coromandal


Real winners do not compete
February 28, 2014, 12:00 pm
Filed under: brave new world, departure lounge, the sweet life | Tags: , , ,

On the difference between education in the US and Finland. I think that where in Finland education policy and curricula are being fashioned by educators, in America these activities have been taken over by MBAs.

Some notes:

Works: Finland – no standard testing, individualized grading, no accountability, cooperation not competition, equality not excellence.
Doesn’t work: United States – track performance, test constantly, accountability, merit pay, competition, choice.

From the article in the Atlantic:

From his point of view, Americans are consistently obsessed with certain questions: How can you keep track of students’ performance if you don’t test them constantly? How can you improve teaching if you have no accountability for bad teachers or merit pay for good teachers? How do you foster competition and engage the private sector? How do you provide school choice?

The answers Finland provides seem to run counter to just about everything America’s school reformers are trying to do.

[…]
For starters, Finland has no standardized tests. The only exception is what’s called the National Matriculation Exam, which everyone takes at the end of a voluntary upper-secondary school, roughly the equivalent of American high school.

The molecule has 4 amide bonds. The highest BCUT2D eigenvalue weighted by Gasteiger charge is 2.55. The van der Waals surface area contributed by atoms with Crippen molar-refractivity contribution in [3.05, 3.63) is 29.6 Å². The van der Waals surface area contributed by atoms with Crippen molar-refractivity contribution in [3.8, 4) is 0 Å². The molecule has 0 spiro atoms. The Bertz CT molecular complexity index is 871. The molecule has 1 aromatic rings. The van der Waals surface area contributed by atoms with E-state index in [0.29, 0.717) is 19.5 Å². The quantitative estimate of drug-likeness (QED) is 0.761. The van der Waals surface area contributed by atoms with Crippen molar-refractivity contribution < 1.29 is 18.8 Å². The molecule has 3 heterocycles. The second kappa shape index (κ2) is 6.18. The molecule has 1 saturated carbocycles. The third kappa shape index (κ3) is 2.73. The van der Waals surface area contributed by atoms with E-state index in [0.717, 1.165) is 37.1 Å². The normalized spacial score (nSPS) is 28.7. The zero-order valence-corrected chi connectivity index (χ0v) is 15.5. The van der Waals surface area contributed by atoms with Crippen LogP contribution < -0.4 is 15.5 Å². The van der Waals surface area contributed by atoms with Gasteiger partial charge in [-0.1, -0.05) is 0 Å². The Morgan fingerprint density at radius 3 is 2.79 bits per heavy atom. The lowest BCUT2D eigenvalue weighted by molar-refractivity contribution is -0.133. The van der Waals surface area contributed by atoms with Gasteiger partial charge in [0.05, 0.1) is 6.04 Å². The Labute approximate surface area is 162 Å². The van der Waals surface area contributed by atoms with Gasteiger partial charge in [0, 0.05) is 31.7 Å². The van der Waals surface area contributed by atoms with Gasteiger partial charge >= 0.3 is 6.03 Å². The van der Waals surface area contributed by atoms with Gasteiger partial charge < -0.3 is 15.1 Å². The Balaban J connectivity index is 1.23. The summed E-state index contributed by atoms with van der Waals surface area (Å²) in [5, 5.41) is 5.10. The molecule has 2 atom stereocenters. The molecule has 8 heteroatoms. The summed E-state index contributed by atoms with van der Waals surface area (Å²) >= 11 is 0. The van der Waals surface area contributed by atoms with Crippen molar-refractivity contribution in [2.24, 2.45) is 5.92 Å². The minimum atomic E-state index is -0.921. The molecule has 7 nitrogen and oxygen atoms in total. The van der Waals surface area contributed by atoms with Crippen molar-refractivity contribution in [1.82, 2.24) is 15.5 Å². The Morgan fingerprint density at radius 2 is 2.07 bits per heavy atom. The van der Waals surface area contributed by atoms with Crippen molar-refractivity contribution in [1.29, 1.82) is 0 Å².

Instead, the public school system’s teachers are trained to assess children in classrooms using independent tests they create themselves. All children receive a report card at the end of each semester, but these reports are based on individualized grading by each teacher. Periodically, the Ministry of Education tracks national progress by testing a few sample groups across a range of different schools.

As for accountability of teachers and administrators, Sahlberg shrugs. “There’s no word for accountability in Finnish,” he later told an audience at the Teachers College of Columbia University. “Accountability is something that is left when responsibility has been subtracted.”

[…]
And while Americans love to talk about competition, Sahlberg points out that nothing makes Finns more uncomfortable. In his book Sahlberg quotes a line from Finnish writer named Samuli Paronen: “Real winners do not compete.” It’s hard to think of a more un-American idea, but when it comes to education, Finland’s success shows that the Finnish attitude might have merits. There are no lists of best schools or teachers in Finland. The main driver of education policy is not competition between teachers and between schools, but cooperation.
[…]
Decades ago, when the Finnish school system was badly in need of reform, the goal of the program that Finland instituted, resulting in so much success today, was never excellence. It was equity.
[…]
With America’s manufacturing industries now in decline, the goal of educational policy in the U.S. — as articulated by most everyone from President Obama on down — is to preserve American competitiveness by doing the same thing. Finland’s experience suggests that to win at that game, a country has to prepare not just some of its population well, but all of its population well, for the new economy. To possess some of the best schools in the world might still not be good enough if there are children being left behind.

What Americans Keep Ignoring About Finland’s School Success, Anu Partanen, Dec 29 2011, The Atlantic

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